Just a few months ago, Black History and Futures Month at Queen’s, as elsewhere, was devoted to honouring the history and contributions of Black Canadians and their communities. The new Black Studies program, which is profiled in this issue of the Alumni Review, played a key role in these events, as indeed it will in the ongoing transformation of our university as we work to realize the commitments Queen’s made in November 2021 when it signed the Scarborough Charter on Anti-Black Racism and Black Inclusion in Canadian Higher Education.
While it is justifiable cause for pride that Queen’s was one of the earliest signatories to the Charter, that the university participated in the national conference out of which it came, and that members of our community continue to contribute to the Canada-wide dialogue which it initiated, the real test of our institution lies ahead. The Charter is unique in being addressed specifically and exclusively to the higher education sector, and in its profound understanding of the systemic and structural aspects of universities and colleges in which racism can manifest itself. If we are to be true to our commitment in signing, we will have to reflect upon, and where necessary change, those structures, policies, and processes which seem on the surface neutral, traditional, universal, and therefore beyond questioning.
The Charter focuses on four principles – “Black Flourishing, Inclusive Excellence, Mutuality, and Accountability” – and pursues them in governance, research, teaching and learning, and community engagement. All the principles are essential if institutions are to make progress in fostering Black inclusion, but “mutuality” is especially worth reflecting upon if our university is to succeed in its commitment in the Strategic Framework to serve “an inclusive, diverse, and sustainable society.”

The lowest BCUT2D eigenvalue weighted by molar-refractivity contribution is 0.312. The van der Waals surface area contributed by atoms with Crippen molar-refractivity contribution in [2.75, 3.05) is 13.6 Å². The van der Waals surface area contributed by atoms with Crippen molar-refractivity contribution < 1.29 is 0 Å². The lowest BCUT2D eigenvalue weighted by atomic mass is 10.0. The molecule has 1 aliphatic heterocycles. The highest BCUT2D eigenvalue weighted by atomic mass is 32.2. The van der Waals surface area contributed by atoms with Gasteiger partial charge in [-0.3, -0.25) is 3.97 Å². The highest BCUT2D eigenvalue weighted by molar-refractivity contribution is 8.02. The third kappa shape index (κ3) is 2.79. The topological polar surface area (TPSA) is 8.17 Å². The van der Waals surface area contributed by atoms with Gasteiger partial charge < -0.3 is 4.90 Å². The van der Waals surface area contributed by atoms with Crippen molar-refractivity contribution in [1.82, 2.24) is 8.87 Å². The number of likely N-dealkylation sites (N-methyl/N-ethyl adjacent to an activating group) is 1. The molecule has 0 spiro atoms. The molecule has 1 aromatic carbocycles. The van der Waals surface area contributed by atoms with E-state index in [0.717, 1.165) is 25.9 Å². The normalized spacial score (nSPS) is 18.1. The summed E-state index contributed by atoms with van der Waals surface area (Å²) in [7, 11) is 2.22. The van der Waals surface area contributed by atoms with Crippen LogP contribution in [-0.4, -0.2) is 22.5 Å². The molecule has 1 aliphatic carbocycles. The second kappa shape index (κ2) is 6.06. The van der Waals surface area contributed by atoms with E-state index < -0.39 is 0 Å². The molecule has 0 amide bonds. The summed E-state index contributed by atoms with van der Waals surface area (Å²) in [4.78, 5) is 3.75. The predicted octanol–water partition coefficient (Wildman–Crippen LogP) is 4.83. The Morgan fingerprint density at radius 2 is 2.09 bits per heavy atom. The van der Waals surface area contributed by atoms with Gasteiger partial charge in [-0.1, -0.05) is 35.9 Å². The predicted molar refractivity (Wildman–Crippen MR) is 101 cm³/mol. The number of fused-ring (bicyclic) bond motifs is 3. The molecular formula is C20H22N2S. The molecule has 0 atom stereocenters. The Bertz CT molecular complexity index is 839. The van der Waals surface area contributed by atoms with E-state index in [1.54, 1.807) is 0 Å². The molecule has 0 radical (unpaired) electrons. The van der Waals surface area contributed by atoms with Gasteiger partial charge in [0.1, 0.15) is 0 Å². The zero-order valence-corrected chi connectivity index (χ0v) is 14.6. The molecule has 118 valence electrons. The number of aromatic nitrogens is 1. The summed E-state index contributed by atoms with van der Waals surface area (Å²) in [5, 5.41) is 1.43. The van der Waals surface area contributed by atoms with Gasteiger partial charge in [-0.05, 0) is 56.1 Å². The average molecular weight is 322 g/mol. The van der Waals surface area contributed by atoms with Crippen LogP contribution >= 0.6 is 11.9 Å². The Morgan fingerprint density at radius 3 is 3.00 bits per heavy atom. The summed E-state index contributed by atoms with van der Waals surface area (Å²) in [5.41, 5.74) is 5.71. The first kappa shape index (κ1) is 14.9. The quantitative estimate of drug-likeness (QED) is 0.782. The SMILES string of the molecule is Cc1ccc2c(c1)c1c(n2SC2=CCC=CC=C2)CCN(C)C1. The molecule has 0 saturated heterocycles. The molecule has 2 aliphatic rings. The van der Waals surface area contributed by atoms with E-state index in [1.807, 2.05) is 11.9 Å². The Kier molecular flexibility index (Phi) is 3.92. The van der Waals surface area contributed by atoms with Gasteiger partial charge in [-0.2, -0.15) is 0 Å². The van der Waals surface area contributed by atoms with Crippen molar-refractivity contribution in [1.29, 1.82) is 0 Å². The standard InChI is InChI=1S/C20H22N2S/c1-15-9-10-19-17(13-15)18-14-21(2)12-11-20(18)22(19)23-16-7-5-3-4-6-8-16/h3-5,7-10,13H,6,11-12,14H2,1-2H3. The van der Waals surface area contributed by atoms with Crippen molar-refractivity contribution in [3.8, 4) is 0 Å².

“Mutuality” still seems a slightly foreign concept in universities like ours, where an ethos of individualism continues to hold sway, where competition remains the fuel of achievement, and where action on climate and global sustainability has risen dramatically partly because universities are increasingly ranked on that basis. This is the paradoxical situation in which the universities of the developed world today find themselves: in competition to serve the greater good.
If we understand mutuality as it is defined in the Charter – including a recognition that “universities and colleges are embedded in communities locally, as well as nationally, regionally, and internationally” and that they should have an “interactive” relationship with those communities – it becomes obvious that the historical self-referentiality and self-sufficiency of the western academy must give way. To put this differently: the path forward for institutions like ours requires modesty and a greater willingness to be educated and shaped by the world beyond our confines.
In addressing ourselves to issues of anti-Black racism we must become active partners with the Black community both within and without the university. And the same ethic of interactive, reciprocal engagement must prevail in all our work, as the opportunities opened up by co-creation with the world we seek to serve will offer our greatest hope for the future.